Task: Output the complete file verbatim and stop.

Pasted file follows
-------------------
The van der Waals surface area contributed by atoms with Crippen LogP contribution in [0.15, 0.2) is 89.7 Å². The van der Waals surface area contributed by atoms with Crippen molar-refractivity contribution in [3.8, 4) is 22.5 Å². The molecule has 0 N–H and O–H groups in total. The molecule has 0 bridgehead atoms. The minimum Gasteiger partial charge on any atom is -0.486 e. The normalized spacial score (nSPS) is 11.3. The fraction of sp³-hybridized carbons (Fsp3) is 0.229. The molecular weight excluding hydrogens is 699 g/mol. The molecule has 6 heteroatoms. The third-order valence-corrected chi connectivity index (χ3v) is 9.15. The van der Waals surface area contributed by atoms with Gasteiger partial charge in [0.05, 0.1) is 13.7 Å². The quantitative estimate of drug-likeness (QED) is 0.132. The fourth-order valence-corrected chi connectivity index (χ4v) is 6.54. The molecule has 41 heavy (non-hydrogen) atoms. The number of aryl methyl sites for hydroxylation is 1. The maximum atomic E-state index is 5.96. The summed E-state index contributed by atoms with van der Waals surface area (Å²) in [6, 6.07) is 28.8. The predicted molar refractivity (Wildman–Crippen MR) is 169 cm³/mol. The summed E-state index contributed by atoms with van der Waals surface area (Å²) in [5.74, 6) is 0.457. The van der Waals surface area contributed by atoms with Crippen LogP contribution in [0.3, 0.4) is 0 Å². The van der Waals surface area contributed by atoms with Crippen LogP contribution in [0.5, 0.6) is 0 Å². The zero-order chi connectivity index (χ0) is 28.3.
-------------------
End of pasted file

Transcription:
The van der Waals surface area contributed by atoms with Crippen LogP contribution in [0.15, 0.2) is 89.7 Å². The van der Waals surface area contributed by atoms with Crippen molar-refractivity contribution in [3.8, 4) is 22.5 Å². The molecule has 0 N–H and O–H groups in total. The molecule has 0 bridgehead atoms. The minimum Gasteiger partial charge on any atom is -0.486 e. The normalized spacial score (nSPS) is 11.3. The fraction of sp³-hybridized carbons (Fsp3) is 0.229. The molecular weight excluding hydrogens is 699 g/mol. The molecule has 6 heteroatoms. The third-order valence-corrected chi connectivity index (χ3v) is 9.15. The van der Waals surface area contributed by atoms with Gasteiger partial charge in [0.05, 0.1) is 13.7 Å². The quantitative estimate of drug-likeness (QED) is 0.132. The fourth-order valence-corrected chi connectivity index (χ4v) is 6.54. The molecule has 41 heavy (non-hydrogen) atoms. The number of aryl methyl sites for hydroxylation is 1. The maximum atomic E-state index is 5.96. The summed E-state index contributed by atoms with van der Waals surface area (Å²) in [6, 6.07) is 28.8. The predicted molar refractivity (Wildman–Crippen MR) is 169 cm³/mol. The summed E-state index contributed by atoms with van der Waals surface area (Å²) in [5.74, 6) is 0.457. The van der Waals surface area contributed by atoms with Crippen LogP contribution in [0.3, 0.4) is 0 Å². The van der Waals surface area contributed by atoms with Crippen LogP contribution in [0.5, 0.6) is 0 Å². The zero-order chi connectivity index (χ0) is 28.3.